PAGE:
- Constructivism represents a paradigm shift form education based on cognitive theories. This concept assumes that learners construct their own knowledge on the basis of interaction with their environment. (Gagnon & Collay, 200?) The role of the teacher as a constructor of the learning experience to ensure authentic curriculum and assessment which is responsive to the skills, needs and experiences of the learner, within established curriculum framework and with the reference to the achievement of literacy, numeracy, retention and attainment of outcomes.... [tags: essays research papers]
1043 words (3 pages)
- There is a prodigious need for leaders – authentic leaders to facilitate the process of building relationships and resolving conflicts in a more effective manner as affirmative models in the capacities served. Leadership of all kinds has been coming under unprecedented attack. The inability to effectively resolve conflict is an issue impacting the relationships of past and current leaders of all realms. Opposed to using conflicts and/or crises as an opportunity to rise above the issues – becoming solution-oriented beacons for others, leaders either inappropriately fight back; hope that time will heal all wounds (conflicts); ignore the issue(s) at hand; or make unnecessary changes that furthe... [tags: authentic leaders]
1801 words (5.1 pages)
- There are many attributes that indicate the ultimate success or failure of a student within the classroom environment, whether multi-culturally defined or not. This may be consistent with an individual’s class, ethnicity, race, as well as the determination of the student themselves. The question is often raised of the impact that these key indicators have within the educational system. Background Researching specific paradigms within a multicultural-defined classroom show that there are substantial differences between males and females, rich and poor, as well as within the fluctuation of age-range.... [tags: Education ]
2198 words (6.3 pages)
- Each classroom is has its own unique characteristics containing contrasting strengths and weaknesses that classroom unique from another. Every teacher in their classroom has the best intentions of helping everyone within their classroom in whatever manner you can. Yet the reality is that with various constraints for teachers, such as time and assessment pressures it can be very difficult to attend to each student needs within a classroom. Identifying a focus group of learners in your classroom can help to use time efficiently to focus on a key aspect of learning.... [tags: Education, Teacher, Learning, New Zealand]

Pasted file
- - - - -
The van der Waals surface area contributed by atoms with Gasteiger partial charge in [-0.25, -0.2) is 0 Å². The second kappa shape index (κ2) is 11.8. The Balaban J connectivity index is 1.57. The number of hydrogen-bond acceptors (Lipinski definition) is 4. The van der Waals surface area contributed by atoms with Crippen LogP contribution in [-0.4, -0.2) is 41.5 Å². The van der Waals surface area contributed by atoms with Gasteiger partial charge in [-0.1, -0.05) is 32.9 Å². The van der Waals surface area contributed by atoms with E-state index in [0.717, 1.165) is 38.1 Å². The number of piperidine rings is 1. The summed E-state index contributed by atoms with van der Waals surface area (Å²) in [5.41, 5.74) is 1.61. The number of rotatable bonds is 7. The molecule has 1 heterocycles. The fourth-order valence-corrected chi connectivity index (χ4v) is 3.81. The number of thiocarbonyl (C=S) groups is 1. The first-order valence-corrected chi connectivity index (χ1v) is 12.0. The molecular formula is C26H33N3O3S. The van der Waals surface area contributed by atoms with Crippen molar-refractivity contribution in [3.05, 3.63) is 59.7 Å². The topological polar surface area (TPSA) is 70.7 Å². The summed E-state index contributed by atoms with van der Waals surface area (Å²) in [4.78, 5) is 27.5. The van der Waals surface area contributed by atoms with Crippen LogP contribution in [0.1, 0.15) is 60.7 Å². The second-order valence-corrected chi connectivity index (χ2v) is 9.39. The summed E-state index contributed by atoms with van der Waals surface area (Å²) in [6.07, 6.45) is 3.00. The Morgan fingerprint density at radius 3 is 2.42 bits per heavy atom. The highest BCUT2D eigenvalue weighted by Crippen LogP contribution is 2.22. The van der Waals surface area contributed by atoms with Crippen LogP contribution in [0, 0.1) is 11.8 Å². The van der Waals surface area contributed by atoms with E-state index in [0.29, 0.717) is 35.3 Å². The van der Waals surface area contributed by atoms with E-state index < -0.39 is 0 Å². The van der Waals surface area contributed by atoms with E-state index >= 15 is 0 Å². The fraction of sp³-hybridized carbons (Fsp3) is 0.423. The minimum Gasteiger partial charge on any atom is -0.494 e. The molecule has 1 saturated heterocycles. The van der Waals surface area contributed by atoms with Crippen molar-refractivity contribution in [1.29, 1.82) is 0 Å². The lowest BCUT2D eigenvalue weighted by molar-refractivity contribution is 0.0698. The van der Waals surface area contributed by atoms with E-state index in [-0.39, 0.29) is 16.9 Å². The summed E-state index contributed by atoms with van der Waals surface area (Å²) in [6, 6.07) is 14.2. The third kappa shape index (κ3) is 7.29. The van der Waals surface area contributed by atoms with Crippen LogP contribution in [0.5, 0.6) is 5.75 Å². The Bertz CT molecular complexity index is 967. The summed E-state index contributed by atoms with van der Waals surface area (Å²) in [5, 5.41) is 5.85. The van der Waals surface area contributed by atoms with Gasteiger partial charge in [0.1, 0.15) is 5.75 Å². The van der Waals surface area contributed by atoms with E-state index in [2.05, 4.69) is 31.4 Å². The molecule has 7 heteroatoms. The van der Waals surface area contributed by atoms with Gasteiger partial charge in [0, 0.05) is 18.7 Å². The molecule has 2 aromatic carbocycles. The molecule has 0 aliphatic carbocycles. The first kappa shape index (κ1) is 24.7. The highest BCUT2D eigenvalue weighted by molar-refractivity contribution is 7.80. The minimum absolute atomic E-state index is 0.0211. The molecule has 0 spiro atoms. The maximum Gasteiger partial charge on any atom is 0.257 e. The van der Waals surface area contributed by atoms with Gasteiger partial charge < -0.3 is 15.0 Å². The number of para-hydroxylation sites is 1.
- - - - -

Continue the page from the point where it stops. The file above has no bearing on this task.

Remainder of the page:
1141 words (3.3 pages)
- Today we lie in a world together with different genders. We see that males, females, and children go to school, work, and live together. As we see in our society that gender develops as men and women interact throughout their lives. Gender greatly influences our way of thinking, learning, growing, and working and interacting with others. Gender plays a critical role in the development of children from early age. The school system itself plays an important role in developing and maintaining gender differences that we see today.... [tags: Gender, Gender role, Female, Male]
1363 words (3.9 pages)
- The perfect classroom goes beyond the subject studied and the layout of the room. The perfect classroom encompasses the instruction, discipline, environment, and assessments to help each and every child in a beneficial learning atmosphere. Without including all areas, as teachers, we may be hindering the potential learning environment for our students. My perfect classroom continues to evolve daily, and I as a teacher continue to grow daily as well. Instruction goes further than the content that is taught.... [tags: Education, Teacher, Want, Need]
776 words (2.2 pages)
- Classroom Management Plan Theoretical Introduction * Philosophy of classroom management: When I think of classroom management I often picture a classroom in which students learning is being carried out with minimum interruption. Teacher is there as a facilitator of the learning process through authentic learning activities which allow students to share and exchange information through respective and cooperative manner. A description of a good classroom management for some teachers or administrators or even parents may be focused or aimed at the physical order of how the classrooms should look like in terms of students sitting at their seats or teacher pointing at a student to answer her... [tags: Classroom Management Plan 2014]
3500 words (10 pages)
- The Elementary And Secondary Education Act Of 1965
- The Door, The Girl, And The Button Eyes
- Health Maintenance Amenities Remain Recurrently Growing All Over The World
- Soldier 's Home By E. Hemingway
- Educational Equity Within The Tuscarora School District
- The International Financial Reporting Standards